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Turn over a new leaf and discover ancient crafts in Lincs wood

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Julien Cole

A chance to make a magic carpet (or at least a rug!), turn your hand to green woodworking and weave a willow masterpiece are just some of the exciting hands-on activities on offer in Chambers Farm Wood this year.

The Forestry Commission has recruited some of the region’s top experts to pass on the secrets of their craft and take part in day-long workshops in the 360 hectare (900 acre) Lincolnshire beauty spot, near Wragby.

Cilla Cameron has been rug making for over 15 years and has exhibited widely in the UK, USA and Australia.  Now she will journey into the woods from her studio near Newark and show novices how to transform scraps of material into a stylish rug or wall hanging on Sunday 10 April.

Bodger Julien Cole, from Osgodby, will introduce people to the ultimate stress busting activity – green woodworking.  Once a traditional pole lathe was the way many everyday objects were made, from chair legs to tools.  Now he'll revive the old technology and show people how to turn a block of wood into spoons, rolling pins and even a baseball bat. The event takes place on Sunday 6 March.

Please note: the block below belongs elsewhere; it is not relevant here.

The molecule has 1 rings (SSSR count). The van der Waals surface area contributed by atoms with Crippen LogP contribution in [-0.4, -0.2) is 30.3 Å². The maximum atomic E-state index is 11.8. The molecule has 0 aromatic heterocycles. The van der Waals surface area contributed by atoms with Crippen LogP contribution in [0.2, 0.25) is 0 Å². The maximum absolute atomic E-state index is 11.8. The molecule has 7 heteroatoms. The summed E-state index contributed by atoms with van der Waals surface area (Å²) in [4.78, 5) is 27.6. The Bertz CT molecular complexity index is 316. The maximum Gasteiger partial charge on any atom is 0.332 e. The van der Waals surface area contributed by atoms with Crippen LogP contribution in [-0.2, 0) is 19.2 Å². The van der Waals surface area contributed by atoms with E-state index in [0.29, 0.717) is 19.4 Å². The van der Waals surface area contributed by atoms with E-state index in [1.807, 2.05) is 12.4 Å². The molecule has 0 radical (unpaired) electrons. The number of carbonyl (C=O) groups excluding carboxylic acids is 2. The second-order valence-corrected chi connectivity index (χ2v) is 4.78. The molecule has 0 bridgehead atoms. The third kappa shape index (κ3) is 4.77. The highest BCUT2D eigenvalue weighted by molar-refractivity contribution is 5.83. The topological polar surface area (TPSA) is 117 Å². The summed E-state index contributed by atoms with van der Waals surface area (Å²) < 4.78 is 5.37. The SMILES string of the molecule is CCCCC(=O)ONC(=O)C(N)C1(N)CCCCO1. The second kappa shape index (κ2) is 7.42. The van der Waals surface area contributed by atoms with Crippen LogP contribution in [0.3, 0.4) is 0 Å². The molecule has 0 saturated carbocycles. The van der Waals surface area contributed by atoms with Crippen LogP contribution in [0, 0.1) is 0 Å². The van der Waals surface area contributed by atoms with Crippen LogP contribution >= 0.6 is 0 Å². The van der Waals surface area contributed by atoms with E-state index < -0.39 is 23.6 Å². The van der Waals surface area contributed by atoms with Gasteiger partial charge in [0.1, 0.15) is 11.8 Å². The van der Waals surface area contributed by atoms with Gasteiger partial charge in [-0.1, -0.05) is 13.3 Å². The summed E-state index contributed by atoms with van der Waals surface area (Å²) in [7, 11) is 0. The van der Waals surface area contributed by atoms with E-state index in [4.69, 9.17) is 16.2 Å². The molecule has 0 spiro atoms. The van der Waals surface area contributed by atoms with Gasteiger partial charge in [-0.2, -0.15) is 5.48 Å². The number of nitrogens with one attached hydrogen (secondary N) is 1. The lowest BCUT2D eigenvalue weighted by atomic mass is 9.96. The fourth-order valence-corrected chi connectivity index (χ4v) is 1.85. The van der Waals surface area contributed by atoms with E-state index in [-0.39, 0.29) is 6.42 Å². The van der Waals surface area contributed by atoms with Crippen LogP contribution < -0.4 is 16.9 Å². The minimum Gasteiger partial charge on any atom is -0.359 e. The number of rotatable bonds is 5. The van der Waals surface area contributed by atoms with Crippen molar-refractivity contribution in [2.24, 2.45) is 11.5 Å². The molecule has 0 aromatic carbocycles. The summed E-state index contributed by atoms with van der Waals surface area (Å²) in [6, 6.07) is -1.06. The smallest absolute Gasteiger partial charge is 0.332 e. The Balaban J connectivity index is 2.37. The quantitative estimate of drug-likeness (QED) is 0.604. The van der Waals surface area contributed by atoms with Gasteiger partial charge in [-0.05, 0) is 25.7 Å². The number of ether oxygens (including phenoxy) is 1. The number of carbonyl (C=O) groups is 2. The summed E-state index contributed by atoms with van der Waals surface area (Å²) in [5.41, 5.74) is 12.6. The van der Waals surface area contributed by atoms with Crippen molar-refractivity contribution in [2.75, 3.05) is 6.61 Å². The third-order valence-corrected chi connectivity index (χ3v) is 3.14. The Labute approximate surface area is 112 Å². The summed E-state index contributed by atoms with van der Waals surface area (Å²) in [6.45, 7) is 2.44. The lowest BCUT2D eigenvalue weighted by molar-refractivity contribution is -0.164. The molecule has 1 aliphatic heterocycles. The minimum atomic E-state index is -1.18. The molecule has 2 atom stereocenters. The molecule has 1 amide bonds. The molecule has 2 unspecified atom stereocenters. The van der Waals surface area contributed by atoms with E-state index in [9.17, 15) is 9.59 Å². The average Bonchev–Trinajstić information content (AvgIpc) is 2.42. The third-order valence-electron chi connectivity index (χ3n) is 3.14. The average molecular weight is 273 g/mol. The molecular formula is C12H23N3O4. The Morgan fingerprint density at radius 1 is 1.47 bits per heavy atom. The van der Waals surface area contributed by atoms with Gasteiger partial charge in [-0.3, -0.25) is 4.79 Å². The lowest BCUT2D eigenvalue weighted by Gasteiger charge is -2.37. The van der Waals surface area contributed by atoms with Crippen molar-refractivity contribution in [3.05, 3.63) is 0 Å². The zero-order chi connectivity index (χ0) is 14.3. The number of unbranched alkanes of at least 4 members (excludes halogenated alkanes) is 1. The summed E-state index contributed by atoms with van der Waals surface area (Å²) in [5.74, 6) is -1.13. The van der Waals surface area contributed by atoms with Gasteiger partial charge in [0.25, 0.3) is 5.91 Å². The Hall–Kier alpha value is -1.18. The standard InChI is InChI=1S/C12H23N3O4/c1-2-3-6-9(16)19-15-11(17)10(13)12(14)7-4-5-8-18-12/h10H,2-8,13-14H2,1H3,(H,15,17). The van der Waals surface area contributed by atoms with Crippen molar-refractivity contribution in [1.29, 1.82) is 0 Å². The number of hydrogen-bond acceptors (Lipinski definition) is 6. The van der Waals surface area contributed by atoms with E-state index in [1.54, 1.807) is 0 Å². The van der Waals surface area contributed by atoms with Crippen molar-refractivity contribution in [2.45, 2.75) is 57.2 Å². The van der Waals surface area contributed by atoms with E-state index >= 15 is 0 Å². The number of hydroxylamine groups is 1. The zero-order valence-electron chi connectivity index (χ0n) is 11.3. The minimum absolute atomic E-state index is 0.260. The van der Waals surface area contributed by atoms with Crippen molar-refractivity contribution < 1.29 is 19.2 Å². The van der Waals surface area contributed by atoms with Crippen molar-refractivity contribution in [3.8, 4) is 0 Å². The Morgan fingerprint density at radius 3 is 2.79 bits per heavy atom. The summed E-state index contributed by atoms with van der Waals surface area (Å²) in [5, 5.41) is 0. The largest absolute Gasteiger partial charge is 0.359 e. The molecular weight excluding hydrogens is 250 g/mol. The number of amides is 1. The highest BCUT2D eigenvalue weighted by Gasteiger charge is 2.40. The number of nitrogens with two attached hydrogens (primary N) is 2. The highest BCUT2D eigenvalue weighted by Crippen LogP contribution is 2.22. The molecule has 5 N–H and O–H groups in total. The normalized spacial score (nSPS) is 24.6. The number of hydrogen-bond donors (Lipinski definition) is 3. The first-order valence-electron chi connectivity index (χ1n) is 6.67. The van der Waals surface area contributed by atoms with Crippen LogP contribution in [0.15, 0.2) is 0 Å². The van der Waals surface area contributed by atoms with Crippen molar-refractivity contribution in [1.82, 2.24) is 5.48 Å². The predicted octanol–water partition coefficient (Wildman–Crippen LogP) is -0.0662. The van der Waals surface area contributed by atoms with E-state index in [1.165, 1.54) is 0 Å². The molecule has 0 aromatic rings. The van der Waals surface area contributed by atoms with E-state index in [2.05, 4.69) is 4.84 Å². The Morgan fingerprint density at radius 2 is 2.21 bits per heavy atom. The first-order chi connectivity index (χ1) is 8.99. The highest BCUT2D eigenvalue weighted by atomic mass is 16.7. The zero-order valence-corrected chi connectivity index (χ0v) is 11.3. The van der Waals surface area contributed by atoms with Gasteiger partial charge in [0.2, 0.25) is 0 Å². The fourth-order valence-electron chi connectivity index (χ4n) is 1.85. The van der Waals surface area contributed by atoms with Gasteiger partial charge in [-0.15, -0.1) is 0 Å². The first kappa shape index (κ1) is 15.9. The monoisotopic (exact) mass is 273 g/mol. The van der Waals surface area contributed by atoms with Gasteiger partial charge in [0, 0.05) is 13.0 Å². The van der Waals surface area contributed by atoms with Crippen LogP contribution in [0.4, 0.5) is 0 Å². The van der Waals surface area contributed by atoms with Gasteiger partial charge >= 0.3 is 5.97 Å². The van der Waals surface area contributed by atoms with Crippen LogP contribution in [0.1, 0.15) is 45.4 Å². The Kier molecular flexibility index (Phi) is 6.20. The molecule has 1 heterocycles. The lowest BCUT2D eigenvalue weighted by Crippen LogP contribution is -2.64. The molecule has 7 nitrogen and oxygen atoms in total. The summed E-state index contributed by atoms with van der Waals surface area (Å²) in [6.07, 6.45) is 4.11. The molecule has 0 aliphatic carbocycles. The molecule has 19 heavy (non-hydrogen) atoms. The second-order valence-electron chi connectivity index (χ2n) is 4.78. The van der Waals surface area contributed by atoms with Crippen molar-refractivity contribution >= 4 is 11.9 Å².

Then on Sunday 9 April Susi Mulligan, from Asterby, near Louth, will share her passion for willow sculpture, offering an insight into the age-old craft and inviting folk to make an obelisk for their garden. 

Mary Porter, Forestry Commission Education Ranger, explained:

“Old crafts and skills are alive and kicking and these workshops will offer a wonderful chance for beginners to try something new in spectacular surroundings.”

Places are limited and booking is required on 01526 399943, or by emailiing  The venue is the Chambers Farm Wood Centre, off the B1206 Wragby to Bardney road, and prices are £50 (rug making), £35 (willow weaving) and £30 (green woodworking).  All materials will be provided.

Note to editor

Forestry Commission England is the government department responsible for protecting, expanding and promoting the sustainable management of woods and forests and increasing their value to society and the environment. Forestry makes a real contribution to sustainable development, providing social and environmental benefits arising from planting and managing attractive, as well as productive woodlands.  To find out more about the region’s woods log-on to

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Richard Darn on 01226 246351.  Mobile: 07753 670038.